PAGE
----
ME/CFS RESEARCH FORUM REPORT
Adelaide Research Network 3-4 June 2005
University of Adelaide, Adelaide Australia
Convenor: Alison Hunter Memorial Foundation
Supported by ME/CFS Society of SA, ME/CFS Society of Victoria, ME/CFS Society of NSW, ME/CFS Support Group (WA)
Forum Chair: Professor Kenny De Meirleir,
Professor of Physiology and Medicine
Free University of Brussels Belgium
REPORT OF ME/CFS FORUM
- To examine the strength of the biological evidence
- To develop consensus for ME/CFS research criteria
- To initiate protocols for post-mortem examination
- To initiate the establishment of a tissue/brain bank
The Adelaide ME/CFS Forum was an informal meeting of researchers and clinicians invited to present their work and to reach consensus on the issues around clinical diagnostic and research criteria for ME/CFS. When tight subject cohorts are identified, then ME/CFS research outcomes will more reliably progress medical knowledge to assist those who suffer with ME/CFS.
US Centers for Disease Control CDC research finds:
- CFS patients are more sick and have far greater consequent disability than patients with chronic obstructive lung disease, cardiac disease, osteoarthritis, and depression;
- $9.1 billion earnings are lost annually in the US due to disability caused by CFS;
- Fewer than 16% of sufferers in the general population are diagnosed and treated for CFS;
- The strongest predictor of the development of post infectious (chronic) fatigue syndrome is the severity of the acute illness at onset. Psychological factors play no role in the development of CFS following infection.
(CDC presentation American Association for Chronic Fatigue Syndrome AACFS Conference October 2004)
ME/CFS has been formally classified by the World Health Organisation WHO as a neurological disorder in the International Classification of Diseases ICD since 1969 (ICD10, G.93.33).
ME/CFS is a broad diagnosis which includes a spectrum of clinical syndromes linked to known infections agents including Ross River virus, Epstein Barr virus, Q fever, Lyme disease, parvovirus B19 and toxic exposures such as organophosphates. These syndromes are characterized by neurological, gastrointestinal, cardiovascular and myoarthralgic features. Severe forms can present with paresis, seizures, intractable savage headache, and lifethreatening complications. The renaming to chronic fatigue syndrome in 1988, giving misplaced emphasis to "fatigue" trivialises the substantial disability of ME/CFS which can extend to the wheelchair or bed bound, requiring 24 hour care.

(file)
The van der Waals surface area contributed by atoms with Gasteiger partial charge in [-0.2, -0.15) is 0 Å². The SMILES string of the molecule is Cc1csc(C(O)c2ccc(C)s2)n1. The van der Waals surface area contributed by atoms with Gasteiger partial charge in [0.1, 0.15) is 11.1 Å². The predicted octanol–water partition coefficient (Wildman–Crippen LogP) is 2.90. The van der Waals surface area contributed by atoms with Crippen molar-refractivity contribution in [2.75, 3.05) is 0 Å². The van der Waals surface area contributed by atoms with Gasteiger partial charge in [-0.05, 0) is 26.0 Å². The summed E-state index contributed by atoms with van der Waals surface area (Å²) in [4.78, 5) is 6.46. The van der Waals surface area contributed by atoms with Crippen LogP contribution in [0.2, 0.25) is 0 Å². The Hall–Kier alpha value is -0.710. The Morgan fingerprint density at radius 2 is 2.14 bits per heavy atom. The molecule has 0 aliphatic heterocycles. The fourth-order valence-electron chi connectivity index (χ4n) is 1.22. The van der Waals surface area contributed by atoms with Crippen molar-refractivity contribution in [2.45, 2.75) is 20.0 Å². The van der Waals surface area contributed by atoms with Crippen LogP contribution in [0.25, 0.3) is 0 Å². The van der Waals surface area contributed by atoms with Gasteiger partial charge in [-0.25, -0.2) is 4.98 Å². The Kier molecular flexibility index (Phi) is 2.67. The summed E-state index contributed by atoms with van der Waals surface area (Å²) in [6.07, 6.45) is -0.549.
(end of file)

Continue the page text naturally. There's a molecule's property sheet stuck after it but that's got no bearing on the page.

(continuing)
Without a diagnostic test to confirm their clinical state, people with ME/CFS are frequently dismissed with a smorgasboard of psychiatric labels, their acute health care needs ignored. Strong evidence including genetic predisposition, persistent infection and immune dysregulation, in the pathogenesis of these complex syndromes is accumulating.
Barriers to clinical care and strategic research development funding
"Sufferers have all been classified under one diffuse CFS heading. To conduct scientifically rigorous research with replicable findings, including clinical trials, it is essential to know exactly what symptoms are to be examined and as a result identify tight subject cohorts. Using the current fairly amorphous definitions of CFS for research studies will not provide outcomes that would reliably progress medical knowledge to assist CFS sufferers." - Professor Judith Whitworth, Chief Medical Officer, Department of Health and Aged Care 1999
Forum participants unanimously agreed
to adopt the Canadian Clinical Criteria for ME/CFS,
Myalgic Encephalomyelitis/Chronic Fatigue Syndrome:
Clinical Working Case Definition, Diagnostic and Treatment Guidelines A Consensus Document
Access the Canadian Clinical Working Case Definition at National ME/FM Action Network. Overview pp 2-3.
Access Adelaide ME/CFS RESEARCH FORUM REPORT: Index of Reviews and Oral Presentations.
Alison Hunter Memorial Foundation
PO Box 6132 North Sydney 2059 Australia
Phone/Fax +61 2 9958 6285
All material on the site © AHMF